If working inside your web server or database unnerves you, then please ask a knowledgeable WordPress user to assist you.
In the example below, the server uses cPanel …
Note: We provide a complete set of video tutorials on using cPanel inside the WPTrainMe PRO member’s area.
Log into your server control panel …
cPanel administration area
Find the “Databases” section and open up phpMyAdmin …
Click on your WordPress database.
Note: If you have a number of databases set up on your domain, make sure that you select the correct one …
Don’t worry about the technical-looking nature of the information on your screen.
Click on wp_users in the left-hand column …
mySQL database tables
This section contains a list of all your site’s users with their usernames and email addresses. Typically, the first line is assigned to the administrator, but if you have more users and need to locate their username or email, then scroll down the list until you find the details you are looking for …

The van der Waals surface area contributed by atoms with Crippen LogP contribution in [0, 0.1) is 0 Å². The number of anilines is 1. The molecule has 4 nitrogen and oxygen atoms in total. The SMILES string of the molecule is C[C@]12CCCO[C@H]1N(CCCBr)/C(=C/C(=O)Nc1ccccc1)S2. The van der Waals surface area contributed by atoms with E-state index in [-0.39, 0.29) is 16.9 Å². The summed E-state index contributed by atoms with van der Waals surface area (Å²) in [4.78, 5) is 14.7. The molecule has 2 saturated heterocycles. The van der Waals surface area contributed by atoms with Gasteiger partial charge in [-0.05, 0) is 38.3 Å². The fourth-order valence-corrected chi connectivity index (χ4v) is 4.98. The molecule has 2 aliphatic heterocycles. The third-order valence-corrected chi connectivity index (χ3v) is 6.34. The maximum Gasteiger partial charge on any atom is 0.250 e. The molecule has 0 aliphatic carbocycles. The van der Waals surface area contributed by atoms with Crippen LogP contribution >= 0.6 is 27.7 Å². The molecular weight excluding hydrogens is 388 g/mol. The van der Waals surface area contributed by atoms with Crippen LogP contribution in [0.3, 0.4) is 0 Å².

Note: The user password is also included in this section of your WordPress database (in the “user_pass” column”), but as you can see from the screenshot above, it is encrypted.
For security reasons, WordPress stores all passwords as a cryptographic hash function (MD5 Hash) rather than plain text. This prevents even the site administrator from knowing a user’s password.
To replace this password you would need an encryption tool that lets you generate an MD5 hash, which you would then copy and paste into the password field. You can search for “free MD5 generators online” if you want to change the password yourself, but as suggested earlier, ask for assistance from a professional if you really don’t know what you are doing, as you could end up causing errors.
Now that you know the username and email address, log out of your server, return to the login screen and request a new password …
We hope that the above information has helped you log back into your site and you can now resume working.
"If you're new to WordPress, this can stand on its own as a training course and will stay with you as you progress from beginner to advanced and even guru status." - Bruce (Columbus, Ohio)